Biology and Culture - 1st semester


To address the intersections between Biology and Culture, seeking to bring to the attention of the students the recent debate on the relationship between biological and cultural evolution. To motivate the understanding of the biological processes that underlie the Evolutionary Theory and to ao answer questions of how and when these biological and cultural traits have emerged over an evolutionary time.

General characterization





Responsible teacher

Tânia Minhós Condeço Rodrigues


Weekly - 4

Total - Available soon

Teaching language





Barret, L., R. Dunbar & J. Lycett, 2002. Human Evolutionary Psychology. Hampshire, New York: Palgrave Publishers. Boesch, C. & M. Tomasello, 1998. Chimpanzee and Human Cultures. Current Anthropology, 39 (5): 591-614. Boyd, R. & J.B. Silk, 2012. How Humans Evolved. NY, London: W. W. Norton & Co. Buss, D. M., 2004. Evolutionary Psychology. The New Science of the Mind. Boston: Allyn and Bacon. Casanova, C., 2006. Introdução à Antropologia Biológica: princípios evolutivos, genética e primatologia. Lisboa: ISCSP-UTL. Cartwright, J., 2000. Evolution and Human Behavior. Cambridge: The MIT Press. Dunbar, R., 2006. A História do Homem. Lisboa: Quetzal Editores. Dunbar, R., C. Knight & C. Power, 2003. The Evolution of Culture. New Brunswick, New Jersey: Rutgers University Press. McGrew, W. C., 1992. Chimpanzee Material Culture: Implications for Human Evolution. Cambridge: Cambridge University Press. Vieira, A. B., 1995. Ensaios sobre a Evolução do Homem e da Linguagem. Lisboa: Fim de Século.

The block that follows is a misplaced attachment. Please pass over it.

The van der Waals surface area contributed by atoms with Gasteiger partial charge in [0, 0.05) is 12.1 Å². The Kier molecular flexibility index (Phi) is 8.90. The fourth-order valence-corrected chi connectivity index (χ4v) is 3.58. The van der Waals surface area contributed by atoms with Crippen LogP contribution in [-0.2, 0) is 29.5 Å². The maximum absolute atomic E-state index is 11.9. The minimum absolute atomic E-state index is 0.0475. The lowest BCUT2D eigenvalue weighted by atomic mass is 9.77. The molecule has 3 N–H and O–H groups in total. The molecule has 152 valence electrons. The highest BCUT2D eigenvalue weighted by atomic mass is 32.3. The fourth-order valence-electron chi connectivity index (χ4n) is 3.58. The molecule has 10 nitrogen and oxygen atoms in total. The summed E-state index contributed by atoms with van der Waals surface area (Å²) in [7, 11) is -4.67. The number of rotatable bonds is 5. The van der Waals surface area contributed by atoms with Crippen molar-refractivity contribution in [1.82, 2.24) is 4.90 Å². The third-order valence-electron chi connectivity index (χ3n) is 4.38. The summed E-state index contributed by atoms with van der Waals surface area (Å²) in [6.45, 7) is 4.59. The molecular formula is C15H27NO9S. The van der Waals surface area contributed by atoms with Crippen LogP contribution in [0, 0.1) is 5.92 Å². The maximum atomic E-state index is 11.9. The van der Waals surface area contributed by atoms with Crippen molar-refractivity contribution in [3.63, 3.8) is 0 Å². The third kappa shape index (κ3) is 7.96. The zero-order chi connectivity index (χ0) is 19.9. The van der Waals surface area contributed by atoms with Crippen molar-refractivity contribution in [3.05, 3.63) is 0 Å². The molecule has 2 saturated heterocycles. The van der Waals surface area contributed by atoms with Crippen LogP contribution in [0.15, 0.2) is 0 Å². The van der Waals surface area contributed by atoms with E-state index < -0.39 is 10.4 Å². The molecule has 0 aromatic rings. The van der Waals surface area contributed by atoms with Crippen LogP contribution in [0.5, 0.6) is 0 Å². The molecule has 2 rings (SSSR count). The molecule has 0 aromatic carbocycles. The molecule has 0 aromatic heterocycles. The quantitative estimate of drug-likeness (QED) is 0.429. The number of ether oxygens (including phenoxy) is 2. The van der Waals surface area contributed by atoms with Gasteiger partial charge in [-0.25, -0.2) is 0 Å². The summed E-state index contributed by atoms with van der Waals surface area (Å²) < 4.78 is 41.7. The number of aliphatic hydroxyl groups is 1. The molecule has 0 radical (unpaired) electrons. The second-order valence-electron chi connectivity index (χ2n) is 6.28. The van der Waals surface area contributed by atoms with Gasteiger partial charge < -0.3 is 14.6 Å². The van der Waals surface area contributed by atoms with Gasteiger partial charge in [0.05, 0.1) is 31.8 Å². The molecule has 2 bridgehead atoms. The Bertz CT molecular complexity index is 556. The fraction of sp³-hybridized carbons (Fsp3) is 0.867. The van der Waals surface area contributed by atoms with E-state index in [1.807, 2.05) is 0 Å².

Teaching method

Part of the discipline consists of lectures, that allow discussion of a few topics with the students. Other classes will be more practical where the students will engage in solving exercises and discussing scientific papers, either individually or in group. Some documentaries related with the topics presented will be displayed in class, and discussed.

Evaluation method

Evaluation will be based on two exams - the first in the middle of the term (covering the topics taught until then) and the second in the end of the term (second part of the topics); it takes into account the performance during exercises and the presence and participation of students in class.

Subject matter

Introduction to Biological Anthropology Evolutionary theories: before Darwin; Darwinian theory - adaptation by Natural selection; Phylogenies. Principles of Heredity: Mendelian Inheritance; Molecular Genetics; Genetics and environment; Population Genetics. Evolutionary principles: Altruism and parental selection; Reciprocal altruism; Reproductive strategies; Sexual Selection; Parental Investment theory; Infanticide; The evolution of Social organization. The evolution of parental care and cooperation Culture: Evidences for non-human culture; Evolution of the human culture


Programs where the course is taught: